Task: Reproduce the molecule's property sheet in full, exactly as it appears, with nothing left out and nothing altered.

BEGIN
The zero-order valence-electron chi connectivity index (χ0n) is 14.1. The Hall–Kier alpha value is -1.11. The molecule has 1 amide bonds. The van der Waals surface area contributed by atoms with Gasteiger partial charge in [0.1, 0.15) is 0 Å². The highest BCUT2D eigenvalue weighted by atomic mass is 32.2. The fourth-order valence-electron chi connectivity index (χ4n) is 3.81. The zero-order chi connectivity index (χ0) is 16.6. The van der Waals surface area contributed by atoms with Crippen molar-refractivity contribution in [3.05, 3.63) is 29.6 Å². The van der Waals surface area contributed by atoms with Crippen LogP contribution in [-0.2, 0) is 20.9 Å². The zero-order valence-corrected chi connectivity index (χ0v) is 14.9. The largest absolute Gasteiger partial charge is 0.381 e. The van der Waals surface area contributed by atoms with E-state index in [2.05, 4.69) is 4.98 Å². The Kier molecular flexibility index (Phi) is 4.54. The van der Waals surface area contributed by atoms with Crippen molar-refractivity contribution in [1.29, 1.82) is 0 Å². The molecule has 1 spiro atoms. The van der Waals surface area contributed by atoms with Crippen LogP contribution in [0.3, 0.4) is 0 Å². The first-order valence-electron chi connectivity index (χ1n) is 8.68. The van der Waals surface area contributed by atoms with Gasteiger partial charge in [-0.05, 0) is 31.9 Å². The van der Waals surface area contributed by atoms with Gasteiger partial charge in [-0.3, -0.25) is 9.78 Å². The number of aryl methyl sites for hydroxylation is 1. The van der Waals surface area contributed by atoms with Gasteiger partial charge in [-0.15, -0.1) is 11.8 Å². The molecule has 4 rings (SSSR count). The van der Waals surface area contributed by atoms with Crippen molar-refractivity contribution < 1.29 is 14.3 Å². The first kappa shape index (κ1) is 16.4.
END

The zero-order valence-electron chi connectivity index (χ0n) is 14.1. The Hall–Kier alpha value is -1.11. The molecule has 1 amide bonds. The van der Waals surface area contributed by atoms with Gasteiger partial charge in [0.1, 0.15) is 0 Å². The highest BCUT2D eigenvalue weighted by atomic mass is 32.2. The fourth-order valence-electron chi connectivity index (χ4n) is 3.81. The zero-order chi connectivity index (χ0) is 16.6. The van der Waals surface area contributed by atoms with Crippen molar-refractivity contribution in [3.05, 3.63) is 29.6 Å². The van der Waals surface area contributed by atoms with Crippen LogP contribution in [-0.2, 0) is 20.9 Å². The zero-order valence-corrected chi connectivity index (χ0v) is 14.9. The largest absolute Gasteiger partial charge is 0.381 e. The van der Waals surface area contributed by atoms with E-state index in [2.05, 4.69) is 4.98 Å². The Kier molecular flexibility index (Phi) is 4.54. The van der Waals surface area contributed by atoms with Crippen molar-refractivity contribution in [1.29, 1.82) is 0 Å². The molecule has 1 spiro atoms. The van der Waals surface area contributed by atoms with Crippen LogP contribution in [0.3, 0.4) is 0 Å². The first-order valence-electron chi connectivity index (χ1n) is 8.68. The van der Waals surface area contributed by atoms with Gasteiger partial charge in [-0.05, 0) is 31.9 Å². The van der Waals surface area contributed by atoms with Gasteiger partial charge in [-0.3, -0.25) is 9.78 Å². The number of aryl methyl sites for hydroxylation is 1. The van der Waals surface area contributed by atoms with Gasteiger partial charge in [-0.15, -0.1) is 11.8 Å². The molecule has 4 rings (SSSR count). The van der Waals surface area contributed by atoms with Crippen molar-refractivity contribution < 1.29 is 14.3 Å². The first kappa shape index (κ1) is 16.4.